Johnson considering new restrictions amid 2nd Covid wave
British Prime Minister Boris Johnson is spending the weekend considering whether to tighten Covid-19 measures in England, after saying the UK was “now seeing a second wave”.
The government is understood to be looking at a ban on households mixing, and reducing opening hours for pubs, the BBC reported on Saturday.
At least 13.5 million people, roughly one in five of the UK population, are already facing local restrictions.
Former government adviser Prof Neil Ferguson said new measures were needed “sooner rather than later”.
The scientist, whose advice was crucial to the decision to go into lockdown in March, said: “If we leave it another two to four weeks, we will be back at (infection) levels we were seeing more like mid-March.
“That’s clearly going to cause deaths because people will be hospitalised,” he told the BBC.
Johnson only has direct power over restrictions in England. The devolved governments in Scotland, Wales and Northern Ireland can set their own rules.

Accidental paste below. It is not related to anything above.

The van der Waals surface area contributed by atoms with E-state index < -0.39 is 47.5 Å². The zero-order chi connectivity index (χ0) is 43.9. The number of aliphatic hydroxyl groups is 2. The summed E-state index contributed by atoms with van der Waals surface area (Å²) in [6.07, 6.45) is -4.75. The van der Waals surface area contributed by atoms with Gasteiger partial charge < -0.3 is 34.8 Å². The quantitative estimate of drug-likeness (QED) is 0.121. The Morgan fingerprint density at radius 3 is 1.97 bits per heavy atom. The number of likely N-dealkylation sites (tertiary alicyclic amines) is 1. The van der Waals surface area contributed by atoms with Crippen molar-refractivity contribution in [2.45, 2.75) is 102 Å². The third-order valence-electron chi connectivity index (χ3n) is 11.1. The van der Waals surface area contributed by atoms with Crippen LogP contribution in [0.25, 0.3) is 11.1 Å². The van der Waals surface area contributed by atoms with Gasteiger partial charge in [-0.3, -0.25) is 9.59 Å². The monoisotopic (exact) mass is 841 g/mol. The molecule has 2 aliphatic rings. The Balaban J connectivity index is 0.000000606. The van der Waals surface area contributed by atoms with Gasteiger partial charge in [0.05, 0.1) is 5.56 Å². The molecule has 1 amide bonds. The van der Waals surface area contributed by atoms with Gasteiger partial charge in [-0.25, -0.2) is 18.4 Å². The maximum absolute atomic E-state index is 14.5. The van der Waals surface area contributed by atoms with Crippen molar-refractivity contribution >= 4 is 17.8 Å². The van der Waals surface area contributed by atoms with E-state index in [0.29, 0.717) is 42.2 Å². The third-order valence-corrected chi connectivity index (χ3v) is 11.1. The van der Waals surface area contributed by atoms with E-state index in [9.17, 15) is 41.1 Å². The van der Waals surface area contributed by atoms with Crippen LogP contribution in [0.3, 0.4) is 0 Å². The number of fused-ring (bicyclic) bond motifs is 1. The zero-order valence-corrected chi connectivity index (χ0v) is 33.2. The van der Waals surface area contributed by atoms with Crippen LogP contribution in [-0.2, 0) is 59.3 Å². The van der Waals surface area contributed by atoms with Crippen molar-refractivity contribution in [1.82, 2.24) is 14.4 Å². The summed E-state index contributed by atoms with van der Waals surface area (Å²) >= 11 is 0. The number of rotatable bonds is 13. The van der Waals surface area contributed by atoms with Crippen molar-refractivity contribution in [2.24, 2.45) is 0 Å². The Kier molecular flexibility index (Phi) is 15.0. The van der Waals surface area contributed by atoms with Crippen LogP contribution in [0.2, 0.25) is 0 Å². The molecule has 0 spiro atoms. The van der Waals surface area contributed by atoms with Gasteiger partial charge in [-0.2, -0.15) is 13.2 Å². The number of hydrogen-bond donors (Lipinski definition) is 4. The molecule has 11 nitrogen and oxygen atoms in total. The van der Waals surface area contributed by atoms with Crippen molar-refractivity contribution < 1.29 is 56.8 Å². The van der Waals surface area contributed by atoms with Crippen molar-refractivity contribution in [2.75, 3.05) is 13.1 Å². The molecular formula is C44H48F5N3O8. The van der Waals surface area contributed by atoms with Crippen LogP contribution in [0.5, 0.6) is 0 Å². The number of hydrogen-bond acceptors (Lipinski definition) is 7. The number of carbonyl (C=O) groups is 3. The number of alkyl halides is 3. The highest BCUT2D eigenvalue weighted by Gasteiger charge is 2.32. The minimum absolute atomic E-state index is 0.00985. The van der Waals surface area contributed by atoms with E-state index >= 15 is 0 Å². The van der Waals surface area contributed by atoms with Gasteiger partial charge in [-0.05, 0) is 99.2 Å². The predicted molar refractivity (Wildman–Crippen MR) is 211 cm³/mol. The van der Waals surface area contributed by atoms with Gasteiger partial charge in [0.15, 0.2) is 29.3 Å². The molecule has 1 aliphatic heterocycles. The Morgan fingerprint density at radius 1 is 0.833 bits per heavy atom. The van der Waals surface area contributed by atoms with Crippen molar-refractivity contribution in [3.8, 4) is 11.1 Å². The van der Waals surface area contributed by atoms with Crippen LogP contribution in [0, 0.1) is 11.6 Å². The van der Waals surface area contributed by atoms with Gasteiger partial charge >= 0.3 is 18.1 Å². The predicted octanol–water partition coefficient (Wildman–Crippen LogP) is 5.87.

Widespread growth of the virus has been recorded across the country, with cases doubling every seven to eight days.
There were a further 4,422 confirmed UK cases on Saturday and 27 deaths. Friday was the first time the daily total of positive tests had exceeded 4,000 since May 8.
A further 350 cases were reported on Saturday in Scotland, the highest daily increase since May, 212 new cases in Wales, and 222 in Northern Ireland.
In Bolton, one returning holidaymaker, who did not self-isolate and instead went on a pub crawl, is being partly blamed for the town’s spike in cases.
Meanwhile, governments across Europe have announced new restrictions to tackle the surge in infections.
Speaking on Friday, Johnson said he did not “want to go into bigger lockdown measures” but that tighter social distancing rules might be necessary.
He added: “Clearly when you look at what is happening, you have got to wonder whether we need to go further than the rule of six that we brought in on Monday.”
The government is understood to be considering a short period of tighter rules across England – “a circuit break” – which could involve closing hospitality venues.
However, schools and workplaces would stay open.